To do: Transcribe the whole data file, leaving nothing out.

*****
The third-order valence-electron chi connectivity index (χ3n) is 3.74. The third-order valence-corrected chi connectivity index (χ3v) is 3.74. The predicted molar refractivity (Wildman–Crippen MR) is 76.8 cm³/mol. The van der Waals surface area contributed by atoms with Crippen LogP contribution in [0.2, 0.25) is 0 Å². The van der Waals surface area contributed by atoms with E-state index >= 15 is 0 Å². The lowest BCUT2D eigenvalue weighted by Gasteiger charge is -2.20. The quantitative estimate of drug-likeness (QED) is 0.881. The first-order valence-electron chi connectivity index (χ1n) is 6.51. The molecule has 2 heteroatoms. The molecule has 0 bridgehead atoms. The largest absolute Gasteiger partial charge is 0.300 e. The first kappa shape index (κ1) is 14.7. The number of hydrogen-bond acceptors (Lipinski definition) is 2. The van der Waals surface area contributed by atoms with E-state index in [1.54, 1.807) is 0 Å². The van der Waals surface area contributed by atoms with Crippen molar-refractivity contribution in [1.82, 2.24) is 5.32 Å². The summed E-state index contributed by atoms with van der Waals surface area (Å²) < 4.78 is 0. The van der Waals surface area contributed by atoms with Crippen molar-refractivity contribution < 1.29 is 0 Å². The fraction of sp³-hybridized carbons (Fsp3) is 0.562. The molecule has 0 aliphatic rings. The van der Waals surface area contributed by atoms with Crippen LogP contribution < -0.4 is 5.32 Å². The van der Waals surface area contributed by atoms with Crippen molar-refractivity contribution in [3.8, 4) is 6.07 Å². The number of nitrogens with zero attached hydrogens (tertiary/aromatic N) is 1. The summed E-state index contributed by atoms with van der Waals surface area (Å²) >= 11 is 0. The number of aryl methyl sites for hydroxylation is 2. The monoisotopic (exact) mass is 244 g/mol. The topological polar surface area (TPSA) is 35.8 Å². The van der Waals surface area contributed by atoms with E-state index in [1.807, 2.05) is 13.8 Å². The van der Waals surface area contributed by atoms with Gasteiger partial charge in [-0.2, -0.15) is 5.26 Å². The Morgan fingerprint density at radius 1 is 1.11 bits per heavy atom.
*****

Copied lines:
The third-order valence-electron chi connectivity index (χ3n) is 3.74. The third-order valence-corrected chi connectivity index (χ3v) is 3.74. The predicted molar refractivity (Wildman–Crippen MR) is 76.8 cm³/mol. The van der Waals surface area contributed by atoms with Crippen LogP contribution in [0.2, 0.25) is 0 Å². The van der Waals surface area contributed by atoms with E-state index >= 15 is 0 Å². The lowest BCUT2D eigenvalue weighted by Gasteiger charge is -2.20. The quantitative estimate of drug-likeness (QED) is 0.881. The first-order valence-electron chi connectivity index (χ1n) is 6.51. The molecule has 2 heteroatoms. The molecule has 0 bridgehead atoms. The largest absolute Gasteiger partial charge is 0.300 e. The first kappa shape index (κ1) is 14.7. The number of hydrogen-bond acceptors (Lipinski definition) is 2. The van der Waals surface area contributed by atoms with E-state index in [1.54, 1.807) is 0 Å². The van der Waals surface area contributed by atoms with Crippen molar-refractivity contribution in [1.82, 2.24) is 5.32 Å². The summed E-state index contributed by atoms with van der Waals surface area (Å²) < 4.78 is 0. The van der Waals surface area contributed by atoms with Crippen molar-refractivity contribution < 1.29 is 0 Å². The fraction of sp³-hybridized carbons (Fsp3) is 0.562. The molecule has 0 aliphatic rings. The van der Waals surface area contributed by atoms with Crippen LogP contribution < -0.4 is 5.32 Å². The van der Waals surface area contributed by atoms with Crippen molar-refractivity contribution in [3.8, 4) is 6.07 Å². The number of nitrogens with zero attached hydrogens (tertiary/aromatic N) is 1. The summed E-state index contributed by atoms with van der Waals surface area (Å²) >= 11 is 0. The number of aryl methyl sites for hydroxylation is 2. The monoisotopic (exact) mass is 244 g/mol. The topological polar surface area (TPSA) is 35.8 Å². The van der Waals surface area contributed by atoms with E-state index in [1.807, 2.05) is 13.8 Å². The van der Waals surface area contributed by atoms with Gasteiger partial charge in [-0.2, -0.15) is 5.26 Å². The Morgan fingerprint density at radius 1 is 1.11 bits per heavy atom.